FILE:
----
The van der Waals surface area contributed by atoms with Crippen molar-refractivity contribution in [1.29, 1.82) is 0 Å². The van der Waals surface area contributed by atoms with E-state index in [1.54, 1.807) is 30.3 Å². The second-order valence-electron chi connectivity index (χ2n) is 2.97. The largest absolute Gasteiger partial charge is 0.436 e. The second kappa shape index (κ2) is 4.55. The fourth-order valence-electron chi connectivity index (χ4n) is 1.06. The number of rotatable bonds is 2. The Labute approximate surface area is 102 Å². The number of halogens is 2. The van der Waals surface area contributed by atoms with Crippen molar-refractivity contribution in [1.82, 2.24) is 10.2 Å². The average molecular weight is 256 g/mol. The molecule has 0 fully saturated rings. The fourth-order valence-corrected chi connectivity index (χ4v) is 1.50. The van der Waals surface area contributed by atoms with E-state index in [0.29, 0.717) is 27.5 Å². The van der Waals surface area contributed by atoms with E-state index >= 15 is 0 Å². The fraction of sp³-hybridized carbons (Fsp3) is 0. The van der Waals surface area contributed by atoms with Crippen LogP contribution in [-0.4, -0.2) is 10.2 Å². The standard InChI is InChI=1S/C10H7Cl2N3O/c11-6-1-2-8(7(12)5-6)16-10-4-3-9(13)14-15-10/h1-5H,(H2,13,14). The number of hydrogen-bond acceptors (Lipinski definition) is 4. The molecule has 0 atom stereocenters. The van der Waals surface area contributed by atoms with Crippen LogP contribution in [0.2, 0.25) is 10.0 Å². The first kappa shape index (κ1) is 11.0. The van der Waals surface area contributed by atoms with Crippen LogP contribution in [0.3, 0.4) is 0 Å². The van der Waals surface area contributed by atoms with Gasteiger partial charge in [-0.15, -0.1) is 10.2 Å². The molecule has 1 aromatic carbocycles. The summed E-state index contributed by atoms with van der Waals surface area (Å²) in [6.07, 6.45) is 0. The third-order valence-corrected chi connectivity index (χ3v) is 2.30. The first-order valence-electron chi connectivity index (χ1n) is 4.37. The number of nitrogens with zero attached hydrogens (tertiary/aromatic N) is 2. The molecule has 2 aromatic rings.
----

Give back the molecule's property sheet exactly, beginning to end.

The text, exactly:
The van der Waals surface area contributed by atoms with Crippen molar-refractivity contribution in [1.29, 1.82) is 0 Å². The van der Waals surface area contributed by atoms with E-state index in [1.54, 1.807) is 30.3 Å². The second-order valence-electron chi connectivity index (χ2n) is 2.97. The largest absolute Gasteiger partial charge is 0.436 e. The second kappa shape index (κ2) is 4.55. The fourth-order valence-electron chi connectivity index (χ4n) is 1.06. The number of rotatable bonds is 2. The Labute approximate surface area is 102 Å². The number of halogens is 2. The van der Waals surface area contributed by atoms with Crippen molar-refractivity contribution in [1.82, 2.24) is 10.2 Å². The average molecular weight is 256 g/mol. The molecule has 0 fully saturated rings. The fourth-order valence-corrected chi connectivity index (χ4v) is 1.50. The van der Waals surface area contributed by atoms with E-state index in [0.29, 0.717) is 27.5 Å². The van der Waals surface area contributed by atoms with E-state index >= 15 is 0 Å². The fraction of sp³-hybridized carbons (Fsp3) is 0. The van der Waals surface area contributed by atoms with Crippen LogP contribution in [-0.4, -0.2) is 10.2 Å². The standard InChI is InChI=1S/C10H7Cl2N3O/c11-6-1-2-8(7(12)5-6)16-10-4-3-9(13)14-15-10/h1-5H,(H2,13,14). The number of hydrogen-bond acceptors (Lipinski definition) is 4. The molecule has 0 atom stereocenters. The van der Waals surface area contributed by atoms with Crippen LogP contribution in [0.2, 0.25) is 10.0 Å². The first kappa shape index (κ1) is 11.0. The van der Waals surface area contributed by atoms with Crippen LogP contribution in [0.3, 0.4) is 0 Å². The van der Waals surface area contributed by atoms with Gasteiger partial charge in [-0.15, -0.1) is 10.2 Å². The molecule has 1 aromatic carbocycles. The summed E-state index contributed by atoms with van der Waals surface area (Å²) in [6.07, 6.45) is 0. The third-order valence-corrected chi connectivity index (χ3v) is 2.30. The first-order valence-electron chi connectivity index (χ1n) is 4.37. The number of nitrogens with zero attached hydrogens (tertiary/aromatic N) is 2. The molecule has 2 aromatic rings.